This well nigh definitive collection of Puccini operas comes just in time for the composer's 150th anniversary and if you are not too fussy about having your libretto at first hand, then it could be the standard recommendation for years to come.
Having Renata Tebaldi as the main protagonist in all seven operas is indeed a great luxury and although the recordings vary in quality, there's no denying the magnificent voice that was hers in that golden decade of the 1950's. She is partnered with varying degrees of success by Mario del Monaco, Carlo Bergonzi, George London and Cornell Macneill, the latter is a fine exponent of the Jack Rance character in "La fanciulla del West".
Tebaldi's "Tosca" is brilliant and full of white heat as one could expect of her earlier partnership with Del Monaco who is equally superb as Cavaradossi although I feel that the star of the show here is George London whose singing makes for one of the greatest Scarpia's on record. Sometimes, the energy and vitality seem missing from Tullio Serafin's version of Madama Butterfly although a plus point is that it is contained on only two CDs. "La Bohème" is also slightly staid but it gets better as time goes by although the Rome acoustic is slightly recessed for the orchestra.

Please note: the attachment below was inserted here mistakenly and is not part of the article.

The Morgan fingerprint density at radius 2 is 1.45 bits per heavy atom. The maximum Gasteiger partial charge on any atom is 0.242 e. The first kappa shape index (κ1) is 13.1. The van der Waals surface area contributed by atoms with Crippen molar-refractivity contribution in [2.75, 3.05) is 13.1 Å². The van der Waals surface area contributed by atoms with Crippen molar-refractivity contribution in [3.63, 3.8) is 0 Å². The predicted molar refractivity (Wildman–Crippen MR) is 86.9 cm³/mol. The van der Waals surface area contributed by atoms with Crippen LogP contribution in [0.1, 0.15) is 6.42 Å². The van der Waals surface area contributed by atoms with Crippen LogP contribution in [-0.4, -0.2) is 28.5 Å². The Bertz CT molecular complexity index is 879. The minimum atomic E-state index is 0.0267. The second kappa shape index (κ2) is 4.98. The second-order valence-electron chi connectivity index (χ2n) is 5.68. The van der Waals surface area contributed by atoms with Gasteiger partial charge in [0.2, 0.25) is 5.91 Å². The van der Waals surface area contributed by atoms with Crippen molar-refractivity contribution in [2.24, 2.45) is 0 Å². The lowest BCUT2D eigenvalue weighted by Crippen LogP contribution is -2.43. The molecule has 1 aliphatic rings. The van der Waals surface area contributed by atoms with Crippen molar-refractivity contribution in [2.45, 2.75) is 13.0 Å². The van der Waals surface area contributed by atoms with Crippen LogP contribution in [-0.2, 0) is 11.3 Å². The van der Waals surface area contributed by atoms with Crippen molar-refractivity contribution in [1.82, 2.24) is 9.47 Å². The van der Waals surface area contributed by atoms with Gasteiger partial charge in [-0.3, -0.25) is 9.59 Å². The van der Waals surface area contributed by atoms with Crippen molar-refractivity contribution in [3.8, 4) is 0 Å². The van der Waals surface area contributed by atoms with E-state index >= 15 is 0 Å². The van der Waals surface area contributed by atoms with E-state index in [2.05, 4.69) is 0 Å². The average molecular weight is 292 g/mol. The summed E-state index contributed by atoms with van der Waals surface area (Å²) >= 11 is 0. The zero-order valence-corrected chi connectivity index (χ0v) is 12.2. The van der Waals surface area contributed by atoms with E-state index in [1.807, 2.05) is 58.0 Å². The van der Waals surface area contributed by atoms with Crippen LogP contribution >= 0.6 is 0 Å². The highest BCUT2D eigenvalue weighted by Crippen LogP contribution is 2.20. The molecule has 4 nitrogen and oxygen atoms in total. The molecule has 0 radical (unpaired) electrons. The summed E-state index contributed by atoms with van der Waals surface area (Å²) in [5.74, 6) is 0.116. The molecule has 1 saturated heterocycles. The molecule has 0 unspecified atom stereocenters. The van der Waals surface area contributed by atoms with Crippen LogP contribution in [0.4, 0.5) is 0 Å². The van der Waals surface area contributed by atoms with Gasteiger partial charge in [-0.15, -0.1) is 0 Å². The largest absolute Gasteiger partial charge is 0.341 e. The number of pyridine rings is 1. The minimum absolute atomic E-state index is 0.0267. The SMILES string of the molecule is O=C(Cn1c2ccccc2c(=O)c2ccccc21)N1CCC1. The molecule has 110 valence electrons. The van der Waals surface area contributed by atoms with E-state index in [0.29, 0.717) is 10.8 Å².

I had already listened to Gardelli's "Il Trittico" and only confirmed what I thought before, this is the definitive version with fine and opulent 1960's Decca sound and some top class singing from Tebaldi, Fernando Corena and Robert Merrill not to mention Del Monaco in rue fine fettle. "Manon" is slightly earthbound but the 1954 sound is quite thrilling for its age and as in the other versions, the opera gets better as it goes along.
With such legendary singers and the compact box size, this set deserves a wholehearted recommendation to any completist who wishes to have almost all of Puccini's oeuvre on CD. Presentation includes synopsis, cast lists and a short note on each opera. Well done to Decca for serving the opera community with yet another winner.
Copyright © 2008 by Gerald Fenech